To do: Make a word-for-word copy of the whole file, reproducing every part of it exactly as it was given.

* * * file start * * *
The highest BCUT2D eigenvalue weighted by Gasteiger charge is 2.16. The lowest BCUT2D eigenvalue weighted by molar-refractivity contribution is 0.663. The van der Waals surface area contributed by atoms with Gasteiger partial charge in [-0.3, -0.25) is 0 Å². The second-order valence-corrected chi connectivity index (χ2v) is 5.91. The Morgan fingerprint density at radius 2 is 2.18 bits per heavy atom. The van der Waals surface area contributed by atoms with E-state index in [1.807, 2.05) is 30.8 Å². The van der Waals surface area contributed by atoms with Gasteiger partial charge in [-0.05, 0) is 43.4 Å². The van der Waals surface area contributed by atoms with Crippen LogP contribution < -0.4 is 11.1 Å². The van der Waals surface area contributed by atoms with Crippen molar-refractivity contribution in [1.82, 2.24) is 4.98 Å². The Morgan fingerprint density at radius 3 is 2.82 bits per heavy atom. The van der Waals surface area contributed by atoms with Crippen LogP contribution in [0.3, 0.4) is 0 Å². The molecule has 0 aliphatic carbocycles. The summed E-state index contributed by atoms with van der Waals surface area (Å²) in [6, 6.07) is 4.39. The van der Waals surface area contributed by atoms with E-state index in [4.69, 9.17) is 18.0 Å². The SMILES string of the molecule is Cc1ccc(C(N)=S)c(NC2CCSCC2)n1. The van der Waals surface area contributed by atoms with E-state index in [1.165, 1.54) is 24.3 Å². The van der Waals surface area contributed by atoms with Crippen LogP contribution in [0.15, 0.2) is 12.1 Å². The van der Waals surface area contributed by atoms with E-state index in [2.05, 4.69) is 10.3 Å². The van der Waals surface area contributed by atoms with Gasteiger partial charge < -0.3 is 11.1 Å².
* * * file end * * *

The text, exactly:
The highest BCUT2D eigenvalue weighted by Gasteiger charge is 2.16. The lowest BCUT2D eigenvalue weighted by molar-refractivity contribution is 0.663. The van der Waals surface area contributed by atoms with Gasteiger partial charge in [-0.3, -0.25) is 0 Å². The second-order valence-corrected chi connectivity index (χ2v) is 5.91. The Morgan fingerprint density at radius 2 is 2.18 bits per heavy atom. The van der Waals surface area contributed by atoms with E-state index in [1.807, 2.05) is 30.8 Å². The van der Waals surface area contributed by atoms with Gasteiger partial charge in [-0.05, 0) is 43.4 Å². The van der Waals surface area contributed by atoms with Crippen LogP contribution < -0.4 is 11.1 Å². The van der Waals surface area contributed by atoms with Crippen molar-refractivity contribution in [1.82, 2.24) is 4.98 Å². The Morgan fingerprint density at radius 3 is 2.82 bits per heavy atom. The van der Waals surface area contributed by atoms with Crippen LogP contribution in [0.3, 0.4) is 0 Å². The molecule has 0 aliphatic carbocycles. The summed E-state index contributed by atoms with van der Waals surface area (Å²) in [6, 6.07) is 4.39. The van der Waals surface area contributed by atoms with E-state index in [4.69, 9.17) is 18.0 Å². The SMILES string of the molecule is Cc1ccc(C(N)=S)c(NC2CCSCC2)n1. The van der Waals surface area contributed by atoms with E-state index in [1.165, 1.54) is 24.3 Å². The van der Waals surface area contributed by atoms with Crippen LogP contribution in [0.15, 0.2) is 12.1 Å². The van der Waals surface area contributed by atoms with E-state index in [2.05, 4.69) is 10.3 Å². The van der Waals surface area contributed by atoms with Gasteiger partial charge < -0.3 is 11.1 Å².